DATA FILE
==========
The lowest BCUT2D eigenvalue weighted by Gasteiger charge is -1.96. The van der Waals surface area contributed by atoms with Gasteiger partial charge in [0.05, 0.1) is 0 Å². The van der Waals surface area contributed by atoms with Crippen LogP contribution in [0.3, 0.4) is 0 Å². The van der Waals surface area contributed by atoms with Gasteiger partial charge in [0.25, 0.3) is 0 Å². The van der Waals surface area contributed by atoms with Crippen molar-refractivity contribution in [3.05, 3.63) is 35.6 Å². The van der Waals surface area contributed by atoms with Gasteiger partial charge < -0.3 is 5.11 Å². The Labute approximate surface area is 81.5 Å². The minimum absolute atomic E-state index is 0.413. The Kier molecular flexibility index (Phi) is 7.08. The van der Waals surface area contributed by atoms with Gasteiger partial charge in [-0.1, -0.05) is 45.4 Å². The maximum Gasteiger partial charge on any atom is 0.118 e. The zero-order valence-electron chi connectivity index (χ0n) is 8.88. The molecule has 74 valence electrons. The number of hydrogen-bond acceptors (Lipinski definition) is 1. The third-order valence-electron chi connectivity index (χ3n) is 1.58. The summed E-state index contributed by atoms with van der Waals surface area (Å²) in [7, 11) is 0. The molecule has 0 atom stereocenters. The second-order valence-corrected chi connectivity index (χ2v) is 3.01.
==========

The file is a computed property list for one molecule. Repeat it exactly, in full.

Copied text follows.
The lowest BCUT2D eigenvalue weighted by Gasteiger charge is -1.96. The van der Waals surface area contributed by atoms with Gasteiger partial charge in [0.05, 0.1) is 0 Å². The van der Waals surface area contributed by atoms with Crippen LogP contribution in [0.3, 0.4) is 0 Å². The van der Waals surface area contributed by atoms with Gasteiger partial charge in [0.25, 0.3) is 0 Å². The van der Waals surface area contributed by atoms with Crippen molar-refractivity contribution in [3.05, 3.63) is 35.6 Å². The van der Waals surface area contributed by atoms with Gasteiger partial charge < -0.3 is 5.11 Å². The Labute approximate surface area is 81.5 Å². The minimum absolute atomic E-state index is 0.413. The Kier molecular flexibility index (Phi) is 7.08. The van der Waals surface area contributed by atoms with Gasteiger partial charge in [-0.1, -0.05) is 45.4 Å². The maximum Gasteiger partial charge on any atom is 0.118 e. The zero-order valence-electron chi connectivity index (χ0n) is 8.88. The molecule has 74 valence electrons. The number of hydrogen-bond acceptors (Lipinski definition) is 1. The third-order valence-electron chi connectivity index (χ3n) is 1.58. The summed E-state index contributed by atoms with van der Waals surface area (Å²) in [7, 11) is 0. The molecule has 0 atom stereocenters. The second-order valence-corrected chi connectivity index (χ2v) is 3.01.